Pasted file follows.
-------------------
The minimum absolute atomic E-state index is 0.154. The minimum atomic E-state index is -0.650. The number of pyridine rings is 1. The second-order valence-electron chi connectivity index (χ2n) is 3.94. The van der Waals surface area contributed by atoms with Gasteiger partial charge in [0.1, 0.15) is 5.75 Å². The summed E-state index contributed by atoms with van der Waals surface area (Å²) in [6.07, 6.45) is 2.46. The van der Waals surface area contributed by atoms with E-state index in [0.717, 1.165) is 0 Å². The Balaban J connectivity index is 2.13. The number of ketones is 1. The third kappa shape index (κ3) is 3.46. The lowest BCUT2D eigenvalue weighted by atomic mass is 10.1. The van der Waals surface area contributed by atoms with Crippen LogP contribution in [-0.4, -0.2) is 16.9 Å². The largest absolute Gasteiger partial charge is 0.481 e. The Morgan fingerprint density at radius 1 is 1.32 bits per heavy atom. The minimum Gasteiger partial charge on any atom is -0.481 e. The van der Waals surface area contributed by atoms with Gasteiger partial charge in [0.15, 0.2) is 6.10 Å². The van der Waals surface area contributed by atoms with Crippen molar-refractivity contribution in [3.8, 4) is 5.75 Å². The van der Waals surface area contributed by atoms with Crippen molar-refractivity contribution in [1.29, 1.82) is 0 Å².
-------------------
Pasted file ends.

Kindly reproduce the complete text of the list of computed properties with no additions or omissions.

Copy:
The minimum absolute atomic E-state index is 0.154. The minimum atomic E-state index is -0.650. The number of pyridine rings is 1. The second-order valence-electron chi connectivity index (χ2n) is 3.94. The van der Waals surface area contributed by atoms with Gasteiger partial charge in [0.1, 0.15) is 5.75 Å². The summed E-state index contributed by atoms with van der Waals surface area (Å²) in [6.07, 6.45) is 2.46. The van der Waals surface area contributed by atoms with E-state index in [0.717, 1.165) is 0 Å². The Balaban J connectivity index is 2.13. The number of ketones is 1. The third kappa shape index (κ3) is 3.46. The lowest BCUT2D eigenvalue weighted by atomic mass is 10.1. The van der Waals surface area contributed by atoms with Crippen LogP contribution in [-0.4, -0.2) is 16.9 Å². The largest absolute Gasteiger partial charge is 0.481 e. The Morgan fingerprint density at radius 1 is 1.32 bits per heavy atom. The minimum Gasteiger partial charge on any atom is -0.481 e. The van der Waals surface area contributed by atoms with Gasteiger partial charge in [0.15, 0.2) is 6.10 Å². The van der Waals surface area contributed by atoms with Crippen molar-refractivity contribution in [3.8, 4) is 5.75 Å². The van der Waals surface area contributed by atoms with Crippen molar-refractivity contribution in [1.29, 1.82) is 0 Å².